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Workplace protections in New York are extensive

The New York State Human Rights Law provides workplace protections that go beyond those provided by federal law. The Civil Rights Act protects all American workers from workplace discrimination or harassment based on race, religion, national origin or gender, and the Age Discrimination in Employment Act prohibits discrimination based on age. New York's Human Rights Law protects workers in the Empire State from discrimination based on additional factors including sexual orientation, marital status, military status, criminal arrest records and genetic characteristics.

Conduct is considered a violation of state or federal employment protections when it creates a workplace environment that a reasonable person would consider offensive, hostile or intimidating. Petty slights or minor annoyances would not meet this standard, but behavior such as mockery or ridicule, offensive objects or images, threats or physical assaults and offensive language or humor would be considered workplace harassment.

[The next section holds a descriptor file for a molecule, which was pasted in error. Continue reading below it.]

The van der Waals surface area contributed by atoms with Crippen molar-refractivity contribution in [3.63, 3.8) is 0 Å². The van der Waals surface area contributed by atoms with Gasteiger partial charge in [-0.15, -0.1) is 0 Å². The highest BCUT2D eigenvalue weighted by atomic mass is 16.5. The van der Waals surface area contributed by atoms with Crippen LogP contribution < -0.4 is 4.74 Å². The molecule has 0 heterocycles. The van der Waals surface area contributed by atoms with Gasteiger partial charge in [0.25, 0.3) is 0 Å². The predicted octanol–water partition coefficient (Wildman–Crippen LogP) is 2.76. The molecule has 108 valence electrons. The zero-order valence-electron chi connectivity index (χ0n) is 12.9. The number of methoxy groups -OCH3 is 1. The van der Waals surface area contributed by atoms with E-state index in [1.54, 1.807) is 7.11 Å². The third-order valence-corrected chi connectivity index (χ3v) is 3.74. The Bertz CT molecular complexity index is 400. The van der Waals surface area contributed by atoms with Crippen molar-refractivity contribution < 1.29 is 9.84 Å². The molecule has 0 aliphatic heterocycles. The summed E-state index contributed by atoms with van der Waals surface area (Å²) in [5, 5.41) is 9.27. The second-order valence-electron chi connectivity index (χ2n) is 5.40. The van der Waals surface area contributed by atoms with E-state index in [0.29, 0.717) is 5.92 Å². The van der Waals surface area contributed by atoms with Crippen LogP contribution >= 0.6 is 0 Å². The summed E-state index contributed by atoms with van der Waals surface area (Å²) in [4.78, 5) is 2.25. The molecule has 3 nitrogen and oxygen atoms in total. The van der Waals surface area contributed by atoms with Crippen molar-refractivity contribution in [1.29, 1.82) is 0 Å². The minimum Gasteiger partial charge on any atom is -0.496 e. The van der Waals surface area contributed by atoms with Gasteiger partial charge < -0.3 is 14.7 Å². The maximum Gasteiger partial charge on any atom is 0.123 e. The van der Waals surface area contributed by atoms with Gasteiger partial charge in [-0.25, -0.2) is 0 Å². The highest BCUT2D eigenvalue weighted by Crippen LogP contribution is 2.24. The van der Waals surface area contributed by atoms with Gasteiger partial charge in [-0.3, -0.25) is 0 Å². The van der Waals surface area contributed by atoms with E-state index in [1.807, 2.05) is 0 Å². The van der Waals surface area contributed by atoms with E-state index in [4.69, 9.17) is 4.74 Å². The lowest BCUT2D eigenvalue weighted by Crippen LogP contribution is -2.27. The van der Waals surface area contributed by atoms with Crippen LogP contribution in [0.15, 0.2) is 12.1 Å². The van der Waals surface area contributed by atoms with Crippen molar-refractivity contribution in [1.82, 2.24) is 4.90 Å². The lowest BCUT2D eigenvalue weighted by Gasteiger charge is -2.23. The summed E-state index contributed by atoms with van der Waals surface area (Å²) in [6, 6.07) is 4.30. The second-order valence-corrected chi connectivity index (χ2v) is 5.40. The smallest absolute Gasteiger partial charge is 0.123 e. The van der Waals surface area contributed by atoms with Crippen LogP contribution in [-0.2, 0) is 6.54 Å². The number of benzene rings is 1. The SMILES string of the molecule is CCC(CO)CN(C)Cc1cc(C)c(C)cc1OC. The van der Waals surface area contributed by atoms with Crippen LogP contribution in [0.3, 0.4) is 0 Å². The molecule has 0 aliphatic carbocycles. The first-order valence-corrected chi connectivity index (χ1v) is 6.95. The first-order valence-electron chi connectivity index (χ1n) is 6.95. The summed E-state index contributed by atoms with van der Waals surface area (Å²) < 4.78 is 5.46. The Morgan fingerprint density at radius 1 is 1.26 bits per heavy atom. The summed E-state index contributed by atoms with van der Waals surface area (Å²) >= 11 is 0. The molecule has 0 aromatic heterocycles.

Workers in New York who feel that they have been treated unfairly can file a complaint with the state's Division of Human Rights or initiate legal proceedings directly in a state court. However, they cannot file both a complaint and a lawsuit. The outcomes of complaints filed with the Division of Human Rights are determined in an administrative hearing. Hearings are scheduled when an investigation discovers probable cause to believe that unlawful conduct occurred.

Attorneys with employment law experience may advise workers who wish to file a complaint or lawsuit over workplace discrimination to keep detailed records of unlawful conduct. These records should include specific descriptions of the conduct in question along with the date and time it occurred and the names of any witnesses. Workers should also write down how unlawful conduct affected their emotional and physical health. Attorneys could use this material to establish liability in court or encourage employers to settle discrimination or harassment claims at the negotiating table.

Source: New York State Office of the Attorney General, New York State Human Rights Law

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